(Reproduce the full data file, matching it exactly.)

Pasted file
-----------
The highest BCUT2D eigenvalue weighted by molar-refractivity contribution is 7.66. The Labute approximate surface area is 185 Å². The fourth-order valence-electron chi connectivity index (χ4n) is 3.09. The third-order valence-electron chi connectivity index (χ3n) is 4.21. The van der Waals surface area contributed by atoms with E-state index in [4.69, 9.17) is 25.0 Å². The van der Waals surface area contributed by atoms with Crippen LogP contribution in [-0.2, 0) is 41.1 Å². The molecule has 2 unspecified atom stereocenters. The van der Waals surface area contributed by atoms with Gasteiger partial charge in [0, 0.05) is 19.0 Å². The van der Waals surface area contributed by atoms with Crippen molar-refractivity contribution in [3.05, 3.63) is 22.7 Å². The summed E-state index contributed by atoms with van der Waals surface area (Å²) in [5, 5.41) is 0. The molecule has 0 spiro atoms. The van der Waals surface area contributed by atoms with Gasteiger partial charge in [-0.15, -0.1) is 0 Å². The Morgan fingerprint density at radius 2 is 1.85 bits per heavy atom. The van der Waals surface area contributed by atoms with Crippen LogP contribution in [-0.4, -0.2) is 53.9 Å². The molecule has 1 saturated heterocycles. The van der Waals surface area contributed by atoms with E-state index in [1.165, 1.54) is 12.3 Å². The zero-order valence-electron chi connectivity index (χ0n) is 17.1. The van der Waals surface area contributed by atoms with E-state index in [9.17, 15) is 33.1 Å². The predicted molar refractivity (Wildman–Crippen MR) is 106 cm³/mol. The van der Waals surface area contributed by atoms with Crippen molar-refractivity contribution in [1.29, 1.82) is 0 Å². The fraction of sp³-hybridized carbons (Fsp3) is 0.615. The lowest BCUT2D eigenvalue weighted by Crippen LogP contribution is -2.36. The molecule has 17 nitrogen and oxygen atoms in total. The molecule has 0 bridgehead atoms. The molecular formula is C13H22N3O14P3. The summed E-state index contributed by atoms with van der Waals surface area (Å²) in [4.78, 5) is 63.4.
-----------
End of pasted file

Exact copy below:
The highest BCUT2D eigenvalue weighted by molar-refractivity contribution is 7.66. The Labute approximate surface area is 185 Å². The fourth-order valence-electron chi connectivity index (χ4n) is 3.09. The third-order valence-electron chi connectivity index (χ3n) is 4.21. The van der Waals surface area contributed by atoms with E-state index in [4.69, 9.17) is 25.0 Å². The van der Waals surface area contributed by atoms with Crippen LogP contribution in [-0.2, 0) is 41.1 Å². The molecule has 2 unspecified atom stereocenters. The van der Waals surface area contributed by atoms with Gasteiger partial charge in [0, 0.05) is 19.0 Å². The van der Waals surface area contributed by atoms with Crippen molar-refractivity contribution in [3.05, 3.63) is 22.7 Å². The summed E-state index contributed by atoms with van der Waals surface area (Å²) in [5, 5.41) is 0. The molecule has 0 spiro atoms. The van der Waals surface area contributed by atoms with Gasteiger partial charge in [-0.15, -0.1) is 0 Å². The Morgan fingerprint density at radius 2 is 1.85 bits per heavy atom. The van der Waals surface area contributed by atoms with Crippen LogP contribution in [-0.4, -0.2) is 53.9 Å². The molecule has 1 saturated heterocycles. The van der Waals surface area contributed by atoms with E-state index in [1.165, 1.54) is 12.3 Å². The zero-order valence-electron chi connectivity index (χ0n) is 17.1. The van der Waals surface area contributed by atoms with E-state index in [9.17, 15) is 33.1 Å². The predicted molar refractivity (Wildman–Crippen MR) is 106 cm³/mol. The van der Waals surface area contributed by atoms with Crippen molar-refractivity contribution in [1.29, 1.82) is 0 Å². The fraction of sp³-hybridized carbons (Fsp3) is 0.615. The lowest BCUT2D eigenvalue weighted by Crippen LogP contribution is -2.36. The molecule has 17 nitrogen and oxygen atoms in total. The molecule has 0 bridgehead atoms. The molecular formula is C13H22N3O14P3. The summed E-state index contributed by atoms with van der Waals surface area (Å²) in [4.78, 5) is 63.4.